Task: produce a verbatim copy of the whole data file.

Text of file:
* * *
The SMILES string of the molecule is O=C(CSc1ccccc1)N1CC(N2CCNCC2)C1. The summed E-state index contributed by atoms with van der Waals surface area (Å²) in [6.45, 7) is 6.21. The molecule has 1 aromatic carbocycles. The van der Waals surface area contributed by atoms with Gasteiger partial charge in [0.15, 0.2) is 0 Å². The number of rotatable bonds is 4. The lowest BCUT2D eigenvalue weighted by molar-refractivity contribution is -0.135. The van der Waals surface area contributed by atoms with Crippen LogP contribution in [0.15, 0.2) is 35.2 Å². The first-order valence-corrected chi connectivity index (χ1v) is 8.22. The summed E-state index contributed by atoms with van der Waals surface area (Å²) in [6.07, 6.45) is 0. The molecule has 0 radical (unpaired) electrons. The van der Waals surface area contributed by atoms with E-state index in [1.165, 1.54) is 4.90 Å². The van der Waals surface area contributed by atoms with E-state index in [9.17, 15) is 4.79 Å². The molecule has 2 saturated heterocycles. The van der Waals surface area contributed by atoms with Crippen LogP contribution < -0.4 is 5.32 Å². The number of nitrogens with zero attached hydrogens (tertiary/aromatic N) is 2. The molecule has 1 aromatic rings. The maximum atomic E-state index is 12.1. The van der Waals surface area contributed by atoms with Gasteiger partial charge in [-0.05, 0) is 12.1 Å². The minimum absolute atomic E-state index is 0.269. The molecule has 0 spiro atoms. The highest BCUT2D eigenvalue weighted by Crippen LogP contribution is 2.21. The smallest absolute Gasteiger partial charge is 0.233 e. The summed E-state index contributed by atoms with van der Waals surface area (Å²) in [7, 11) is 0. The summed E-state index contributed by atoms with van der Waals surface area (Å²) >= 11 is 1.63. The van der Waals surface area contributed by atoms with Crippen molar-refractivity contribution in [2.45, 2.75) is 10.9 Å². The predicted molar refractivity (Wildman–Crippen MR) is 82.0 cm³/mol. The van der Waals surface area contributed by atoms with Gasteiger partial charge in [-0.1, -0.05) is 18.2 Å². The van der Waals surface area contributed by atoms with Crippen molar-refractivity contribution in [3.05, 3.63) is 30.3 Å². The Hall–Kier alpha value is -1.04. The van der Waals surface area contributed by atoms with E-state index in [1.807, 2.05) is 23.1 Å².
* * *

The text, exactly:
The SMILES string of the molecule is O=C(CSc1ccccc1)N1CC(N2CCNCC2)C1. The summed E-state index contributed by atoms with van der Waals surface area (Å²) in [6.45, 7) is 6.21. The molecule has 1 aromatic carbocycles. The van der Waals surface area contributed by atoms with Gasteiger partial charge in [0.15, 0.2) is 0 Å². The number of rotatable bonds is 4. The lowest BCUT2D eigenvalue weighted by molar-refractivity contribution is -0.135. The van der Waals surface area contributed by atoms with Crippen LogP contribution in [0.15, 0.2) is 35.2 Å². The first-order valence-corrected chi connectivity index (χ1v) is 8.22. The summed E-state index contributed by atoms with van der Waals surface area (Å²) in [6.07, 6.45) is 0. The molecule has 0 radical (unpaired) electrons. The van der Waals surface area contributed by atoms with E-state index in [1.165, 1.54) is 4.90 Å². The van der Waals surface area contributed by atoms with E-state index in [9.17, 15) is 4.79 Å². The molecule has 2 saturated heterocycles. The van der Waals surface area contributed by atoms with Crippen LogP contribution < -0.4 is 5.32 Å². The number of nitrogens with zero attached hydrogens (tertiary/aromatic N) is 2. The molecule has 1 aromatic rings. The maximum atomic E-state index is 12.1. The van der Waals surface area contributed by atoms with Gasteiger partial charge in [-0.05, 0) is 12.1 Å². The minimum absolute atomic E-state index is 0.269. The molecule has 0 spiro atoms. The highest BCUT2D eigenvalue weighted by Crippen LogP contribution is 2.21. The smallest absolute Gasteiger partial charge is 0.233 e. The summed E-state index contributed by atoms with van der Waals surface area (Å²) in [7, 11) is 0. The summed E-state index contributed by atoms with van der Waals surface area (Å²) >= 11 is 1.63. The van der Waals surface area contributed by atoms with Crippen molar-refractivity contribution in [2.45, 2.75) is 10.9 Å². The predicted molar refractivity (Wildman–Crippen MR) is 82.0 cm³/mol. The van der Waals surface area contributed by atoms with Gasteiger partial charge in [-0.1, -0.05) is 18.2 Å². The van der Waals surface area contributed by atoms with Crippen molar-refractivity contribution in [3.05, 3.63) is 30.3 Å². The Hall–Kier alpha value is -1.04. The van der Waals surface area contributed by atoms with E-state index in [1.807, 2.05) is 23.1 Å².